Employment and Sustainability in Latin American Forests

Main Objective of Unique Entrepreneurship Guide

PDF for download

IUFRO and the International Forestry Students’ Association (IFSA) – through a Joint IUFRO-IFSA Task Force on Forest Education (JTF) – have joined forces with Reforestamos in developing an ambitious “how-to” forest-based entrepreneurship guide for use throughout Latin America.

Reforestamos is a Mexico-based NGO with a mission to safeguard forest landscapes needed for sustainable development in the region. It has, among other initiatives, supported the creation of small and growing businesses by people living in and from the forests.

The result of the IUFRO-IFSA-Reforestamos collaboration is the Guide to Forestry-Based Entrepreneurship.

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What’s the buzz? Studying insects on ‘the web’

What’s the buzz? Studying insects on ‘the web’

PDF for download

A series of webinars, originally seen as a temporary response to some of the travel constraints imposed by the COVID pandemic, will most likely continue after post-COVID equilibrium is restored.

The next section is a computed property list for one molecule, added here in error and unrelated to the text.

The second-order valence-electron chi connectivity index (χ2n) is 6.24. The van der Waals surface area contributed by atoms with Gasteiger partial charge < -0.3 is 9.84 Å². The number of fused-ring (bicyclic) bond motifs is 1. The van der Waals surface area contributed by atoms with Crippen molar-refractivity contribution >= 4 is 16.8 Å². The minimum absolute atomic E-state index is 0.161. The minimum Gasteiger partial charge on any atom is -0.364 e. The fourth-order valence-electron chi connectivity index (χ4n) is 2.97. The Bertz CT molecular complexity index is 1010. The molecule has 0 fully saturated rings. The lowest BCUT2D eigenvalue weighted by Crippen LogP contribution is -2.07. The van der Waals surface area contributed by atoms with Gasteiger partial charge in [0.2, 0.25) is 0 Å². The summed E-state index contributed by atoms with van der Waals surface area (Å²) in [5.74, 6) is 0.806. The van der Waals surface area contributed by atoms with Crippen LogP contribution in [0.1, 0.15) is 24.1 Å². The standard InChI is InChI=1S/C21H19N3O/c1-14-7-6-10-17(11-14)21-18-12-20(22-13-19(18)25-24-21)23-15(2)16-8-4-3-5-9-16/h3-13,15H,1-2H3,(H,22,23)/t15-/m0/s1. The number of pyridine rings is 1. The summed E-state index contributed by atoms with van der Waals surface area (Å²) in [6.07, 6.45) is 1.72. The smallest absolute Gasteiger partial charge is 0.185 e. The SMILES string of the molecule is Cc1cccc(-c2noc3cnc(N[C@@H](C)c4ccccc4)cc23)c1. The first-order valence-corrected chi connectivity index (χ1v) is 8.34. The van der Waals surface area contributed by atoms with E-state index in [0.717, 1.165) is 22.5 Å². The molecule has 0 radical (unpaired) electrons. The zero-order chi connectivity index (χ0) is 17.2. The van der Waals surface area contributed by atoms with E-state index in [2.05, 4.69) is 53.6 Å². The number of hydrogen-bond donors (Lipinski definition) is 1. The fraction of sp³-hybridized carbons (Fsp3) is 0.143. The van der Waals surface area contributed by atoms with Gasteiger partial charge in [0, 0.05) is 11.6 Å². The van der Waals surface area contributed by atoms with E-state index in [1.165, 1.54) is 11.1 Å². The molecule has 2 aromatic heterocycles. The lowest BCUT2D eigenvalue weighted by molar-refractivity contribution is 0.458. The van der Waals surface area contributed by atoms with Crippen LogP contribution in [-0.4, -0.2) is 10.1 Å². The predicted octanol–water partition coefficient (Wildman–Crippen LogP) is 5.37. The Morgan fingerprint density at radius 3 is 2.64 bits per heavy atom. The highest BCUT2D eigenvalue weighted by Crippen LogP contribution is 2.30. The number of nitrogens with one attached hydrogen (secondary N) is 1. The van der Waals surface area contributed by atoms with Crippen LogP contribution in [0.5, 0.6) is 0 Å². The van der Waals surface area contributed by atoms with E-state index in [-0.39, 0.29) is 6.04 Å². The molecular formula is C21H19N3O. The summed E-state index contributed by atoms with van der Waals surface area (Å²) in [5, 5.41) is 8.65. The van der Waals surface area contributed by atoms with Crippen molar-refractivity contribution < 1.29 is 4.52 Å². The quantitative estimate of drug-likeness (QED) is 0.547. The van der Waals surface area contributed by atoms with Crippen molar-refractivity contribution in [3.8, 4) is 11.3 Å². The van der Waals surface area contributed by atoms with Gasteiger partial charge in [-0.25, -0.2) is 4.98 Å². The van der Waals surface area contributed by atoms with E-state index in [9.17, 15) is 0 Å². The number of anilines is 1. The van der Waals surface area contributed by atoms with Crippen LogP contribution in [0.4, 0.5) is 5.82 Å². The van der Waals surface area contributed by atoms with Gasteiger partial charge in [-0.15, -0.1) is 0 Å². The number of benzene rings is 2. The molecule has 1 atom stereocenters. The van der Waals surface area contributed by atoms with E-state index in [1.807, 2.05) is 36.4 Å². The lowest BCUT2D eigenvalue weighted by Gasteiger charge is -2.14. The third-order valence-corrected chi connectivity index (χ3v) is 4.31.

Release-recapture experiment with Hylurgus ligniperda. Photo by Nicolas Meurisse.

“In light of the current pandemic, many scientific meetings were cancelled – including the many meetings that IUFRO Working Parties (WPs) and other units host each year,” said Dr. Jeremy Allison of the Canadian Forest Service and coordinator of IUFRO’s WP 7.03.16 that deals with Behavioral and Chemical Ecology of Forest Insects.

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IUFRO Spotlight #88 – Using a social science lens on the forest bioeconomy

IUFRO Spotlight #88 – Using a social science lens on the forest bioeconomy

PDF for download

Graphic showing two drawn faces; one has a forest as a background, the other has a city as a background.
Cover design for Ambio special section by Alex Giurca

In many countries, forests are important sources of renewable biomass and figure prominently in bioeconomy strategies.

Forests can be stretched beyond their traditional applications and used in textiles, chemicals, and cross-laminated timber, among other things, and can provide climate and ecological benefits, lead to rural employment opportunities and add to regional growth.